Mass Localism 2.0
Alex Fox's hard-hitting new book "A New Health and Care System" suggests it's time to revisit how we understand scale
Mass Localism 2.0
This week Nesta hosted the launch of a new book “A New Health and Care System: Escaping the Invisible Asylum” by Alex Fox who leads Shared Lives Plus. Simon Stevens kicked off the launch with reflections on why this is an important issue and you can watch the recording of it here, if you weren’t able to join us.
The book critiques the way so many public services squander the potential of both people with health conditions and front-line workers; and sets out principles to design sustainable and human ways to care, which are locally grown and enable people to live good lives.
Fox’s critique of public services is devastating: over-professionalisation that destroys trust; transactional services which make people worse; markets that don’t work; and research that excludes what’s most important to measure, to name just a few. And all this underpinned by gut-wrenching examples of the repression and marginalisation of people by state interventions.
Yet, despite the hard-hitting critique, the book also offers hope. Hope that more humane and socially just approaches are not only possible, they already exist. We've seen this through our People Powered Health work which has supported over a hundred organisations - many in the voluntary, community and social enterprise sector - with over £20m of funding in recent years. We've supported Shared Lives since 2012/13, during which time their work in England alone has grown by 30 per cent. And we're now working with them to grow their work with older people across the UK with our partners the Big Lottery Fund in the Accelerating Ideas programme.
Yet, we also know that despite progress and support, these approaches remain marginal to the mighty scale of mainstream public services. But this isn’t inevitable. As Alex put it during the discussion: it’s a choice as to whether or not we decide to invest in these alternatives. Shared Lives is a strong example of how to grow impact well through combining a ‘tight-loose’ organisational structure that allows for local flexibility within an overarching framework and good evidence of impact. Shared Lives has managed this while retaining its core values and ability to broker authentic human relationships - and so has much to offer other organisations looking to grow their impact in ways that remain both human and local.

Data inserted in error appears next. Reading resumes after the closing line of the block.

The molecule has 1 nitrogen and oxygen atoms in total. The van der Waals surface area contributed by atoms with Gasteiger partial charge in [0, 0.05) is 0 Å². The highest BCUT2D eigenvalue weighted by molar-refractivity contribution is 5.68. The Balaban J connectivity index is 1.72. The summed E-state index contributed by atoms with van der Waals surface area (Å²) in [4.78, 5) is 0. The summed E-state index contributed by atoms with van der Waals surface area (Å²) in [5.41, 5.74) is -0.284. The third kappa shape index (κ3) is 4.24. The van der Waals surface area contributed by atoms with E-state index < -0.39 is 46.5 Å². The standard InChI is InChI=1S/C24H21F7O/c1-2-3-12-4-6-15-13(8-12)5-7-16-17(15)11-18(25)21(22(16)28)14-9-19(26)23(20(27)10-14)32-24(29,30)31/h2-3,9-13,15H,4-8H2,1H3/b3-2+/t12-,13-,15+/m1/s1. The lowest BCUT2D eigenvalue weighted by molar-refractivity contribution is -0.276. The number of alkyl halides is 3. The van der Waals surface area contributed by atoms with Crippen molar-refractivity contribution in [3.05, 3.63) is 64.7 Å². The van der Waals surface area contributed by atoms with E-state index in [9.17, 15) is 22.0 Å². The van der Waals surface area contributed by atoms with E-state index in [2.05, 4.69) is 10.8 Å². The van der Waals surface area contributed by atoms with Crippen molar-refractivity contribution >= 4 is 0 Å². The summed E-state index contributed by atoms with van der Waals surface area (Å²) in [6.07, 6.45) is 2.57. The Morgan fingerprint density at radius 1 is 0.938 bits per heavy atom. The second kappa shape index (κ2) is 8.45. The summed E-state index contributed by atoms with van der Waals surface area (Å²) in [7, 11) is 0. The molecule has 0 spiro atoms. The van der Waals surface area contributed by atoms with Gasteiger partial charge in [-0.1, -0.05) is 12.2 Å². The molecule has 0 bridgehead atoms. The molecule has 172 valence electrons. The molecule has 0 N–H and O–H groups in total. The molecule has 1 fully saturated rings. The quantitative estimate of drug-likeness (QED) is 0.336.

Mass Localism revisited
Following on from this, the book has important reflections on how to successfully scale social innovations. Fox argues for an approach to scale which enables large numbers of people to benefit from many, many locally-embedded and locally-adapted solutions. This is a direct challenge to the orthodox understanding of scale that involves a single, fixed model being replicated or rolled-out nationally.
At Nesta, we've been interested in devolved and participatory models of scaling for some time. In 2010 we published Mass Localism which argued for an alternative approach to scale based on combining local action with national impact. This challenged the traditional model of roll-out, which is always vexed by the issue of context: just because something has worked in Barnsley, doesn't mean it'll work in Brighton. A Mass Localism approach turns this on its head: it starts with the specific context and builds a model that works for that place, drawing from elsewhere but not trying to reproduce it.
Since 2010 we’ve supported and explored many different models of scale that devolve and distribute power and resources, including networks, social movements and social franchising. Our People Powered Results approach is another example of using participatory methods and local adaptation to achieve scale and take-up - by creating more ownership of change by local leaders and frontline staff, it creates the conditions in which new solutions can be adapted quickly and effectively. Through all of this work, it has become clear that local and participatory versions of scaling can achieve significant impact and offer a compelling alternative to the imposition of a one-size-fits-all, roll-out approach.
So, as well as being a thought-provoking contribution to the health and care field, Alex’s book is also a helpful prompt to rethink what we mean by scale and how it can be achieved. It calls for something we've recognised through our work and which deserves further development: Mass Localism 2.0.